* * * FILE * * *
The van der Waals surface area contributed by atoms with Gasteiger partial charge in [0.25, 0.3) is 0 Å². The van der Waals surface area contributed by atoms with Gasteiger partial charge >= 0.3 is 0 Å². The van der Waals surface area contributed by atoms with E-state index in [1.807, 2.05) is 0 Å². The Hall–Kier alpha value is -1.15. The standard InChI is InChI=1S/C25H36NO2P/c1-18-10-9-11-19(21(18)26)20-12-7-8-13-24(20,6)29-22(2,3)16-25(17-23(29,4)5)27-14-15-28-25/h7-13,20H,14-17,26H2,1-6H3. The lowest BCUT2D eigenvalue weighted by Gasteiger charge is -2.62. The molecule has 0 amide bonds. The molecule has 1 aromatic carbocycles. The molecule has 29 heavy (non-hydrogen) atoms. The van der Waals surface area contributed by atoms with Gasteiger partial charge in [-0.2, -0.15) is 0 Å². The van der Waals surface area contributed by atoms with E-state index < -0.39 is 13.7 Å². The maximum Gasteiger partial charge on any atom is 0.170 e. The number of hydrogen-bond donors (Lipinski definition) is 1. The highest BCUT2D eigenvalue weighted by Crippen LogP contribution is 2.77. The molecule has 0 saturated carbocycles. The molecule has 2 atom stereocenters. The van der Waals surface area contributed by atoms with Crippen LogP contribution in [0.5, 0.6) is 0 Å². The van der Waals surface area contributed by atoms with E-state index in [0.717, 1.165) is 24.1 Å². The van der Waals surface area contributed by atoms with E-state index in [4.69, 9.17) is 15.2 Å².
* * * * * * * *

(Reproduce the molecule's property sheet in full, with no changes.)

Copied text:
The van der Waals surface area contributed by atoms with Gasteiger partial charge in [0.25, 0.3) is 0 Å². The van der Waals surface area contributed by atoms with Gasteiger partial charge >= 0.3 is 0 Å². The van der Waals surface area contributed by atoms with E-state index in [1.807, 2.05) is 0 Å². The Hall–Kier alpha value is -1.15. The standard InChI is InChI=1S/C25H36NO2P/c1-18-10-9-11-19(21(18)26)20-12-7-8-13-24(20,6)29-22(2,3)16-25(17-23(29,4)5)27-14-15-28-25/h7-13,20H,14-17,26H2,1-6H3. The lowest BCUT2D eigenvalue weighted by Gasteiger charge is -2.62. The molecule has 0 amide bonds. The molecule has 1 aromatic carbocycles. The molecule has 29 heavy (non-hydrogen) atoms. The van der Waals surface area contributed by atoms with Gasteiger partial charge in [-0.2, -0.15) is 0 Å². The van der Waals surface area contributed by atoms with E-state index < -0.39 is 13.7 Å². The maximum Gasteiger partial charge on any atom is 0.170 e. The number of hydrogen-bond donors (Lipinski definition) is 1. The highest BCUT2D eigenvalue weighted by Crippen LogP contribution is 2.77. The molecule has 0 saturated carbocycles. The molecule has 2 atom stereocenters. The van der Waals surface area contributed by atoms with Crippen LogP contribution in [0.5, 0.6) is 0 Å². The van der Waals surface area contributed by atoms with E-state index in [0.717, 1.165) is 24.1 Å². The van der Waals surface area contributed by atoms with E-state index in [4.69, 9.17) is 15.2 Å².